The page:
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Market Research: The Foundation Of Any Successful Startup

by Alysson

There is perhaps no other single factor that contributes to the failure of small business as much as a lack of market research. Small business success isn’t something that happens by accident. Success is a result of conscientious market research and copious planning. Entrepreneurs are optimistic by nature. They tend to see what is possible, rather than becoming mired down in the negative or paralyzed by the claims of naysayers. Optimism and initiative are fantastic, but they won’t turn a profit without being coupled with proper market research and planning.

Hard work and dedication alone won’t guarantee success or profitability. Before you pin your future and your life savings on any small business venture, you need to determine that you can actually earn enough to support yourself with it. The only way to make sure this is even possible is by conducting market research. There are several questions to ask yourself throughout the market research process. Here are a few of the most important questions you will need to answer throughout the process:

Can I actually make money doing this?

This seems like a silly question, but it is one many small business owners never bother to ask. Starting a small business is not an “If I build it, they will come…” situation. The truth is that there are some products and services that cater to a very small niche market. You will need to build a fundamental understanding of the types of consumers and/or businesses that are most likely to buy from you, what their wants, needs and expectations are, what they’re having trouble getting and what will set you apart from your competition.

How can I meet my target market’s needs?

The best indicator of what your target market needs is what they’re currently buying. Find out what products and/or services within your chosen industry are selling well and which are experiencing a lull in demand.

What is happening to your target market as a whole? How are their needs changing? Will their needs change with age or will you continue to target a specific age demographic indefinitely? Do the members of your target market have children and does having children, or not, have an impact on their demand for your product or service? What are your competitors currently offering and what can you do better, or differently, to better meet a customer’s needs?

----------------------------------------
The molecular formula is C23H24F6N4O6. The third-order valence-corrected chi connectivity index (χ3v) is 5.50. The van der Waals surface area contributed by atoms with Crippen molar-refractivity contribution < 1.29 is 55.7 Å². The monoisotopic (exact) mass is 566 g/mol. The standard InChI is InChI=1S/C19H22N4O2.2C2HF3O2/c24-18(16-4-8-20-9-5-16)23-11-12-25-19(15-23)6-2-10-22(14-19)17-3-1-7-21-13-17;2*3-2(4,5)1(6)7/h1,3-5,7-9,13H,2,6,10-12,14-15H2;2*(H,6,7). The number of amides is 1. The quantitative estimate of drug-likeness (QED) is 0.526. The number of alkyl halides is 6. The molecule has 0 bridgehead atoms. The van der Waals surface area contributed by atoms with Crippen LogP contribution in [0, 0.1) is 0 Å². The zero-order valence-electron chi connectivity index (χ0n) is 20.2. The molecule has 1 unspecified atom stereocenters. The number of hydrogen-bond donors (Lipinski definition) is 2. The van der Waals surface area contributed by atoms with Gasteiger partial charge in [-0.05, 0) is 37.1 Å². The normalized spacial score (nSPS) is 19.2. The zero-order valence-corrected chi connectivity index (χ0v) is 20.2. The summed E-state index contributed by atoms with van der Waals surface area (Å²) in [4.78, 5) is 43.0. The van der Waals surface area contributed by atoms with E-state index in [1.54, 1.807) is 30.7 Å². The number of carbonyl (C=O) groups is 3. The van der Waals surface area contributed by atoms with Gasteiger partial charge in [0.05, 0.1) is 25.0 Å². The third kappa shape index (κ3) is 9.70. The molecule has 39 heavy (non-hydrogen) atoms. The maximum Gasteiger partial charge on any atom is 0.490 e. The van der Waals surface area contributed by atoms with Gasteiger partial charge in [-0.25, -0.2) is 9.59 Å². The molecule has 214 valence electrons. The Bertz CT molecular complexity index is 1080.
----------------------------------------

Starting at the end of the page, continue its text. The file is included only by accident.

What are the price points for your products or services?

What are people currently paying for something comparable to what you will offer? Are people willing to pay more if the quality and perceived value are higher? Evaluating what people are willing to pay for a product or service can be difficult, but the most difficult information to gather is typically the most valuable in the long term.

Consider surveying your target market and ask them directly what they would be willing to pay. Social web platforms like Twitter, popular blogs and online forums can help you establish a direct link to your target market that will help make gathering this information much easier today than it was 10 years ago.

Study your competition. Find out what people are already paying for comparable products or services. Organizations like Mediamark Research & Intelligence – http://www.mediamark.com/ and Experian Simmons – http://www.smrb.com/ are invaluable sources for such information.

Who is your competition?

Identifying the companies that currently offer products or services similar to those you want to offer is critical. While you may believe your product or service is totally unique and that no one else offers anything comparable to what you will offer, that is incredibly rare. There may be no product or service out there that will mirror your offering exactly, but there is inevitably a comparable or substitute out there that already exists. Identify these companies and learn everything you possibly can about them, what they offer and who their target market is.

What can you learn from your competitors?

It’s not as if you can just call up your competition, run down a laundry list of questions and expect that they’ll answer you. On the other hand, we’re smack in the middle of the Information Age.  Competitive research is easier now than it has ever been.  The Internet is a gold mine for anyone conducting market research today. Not only can you look at your competitors’ websites specifically, but resources like Alexa and Compete can provide valuable data and outstanding insight.

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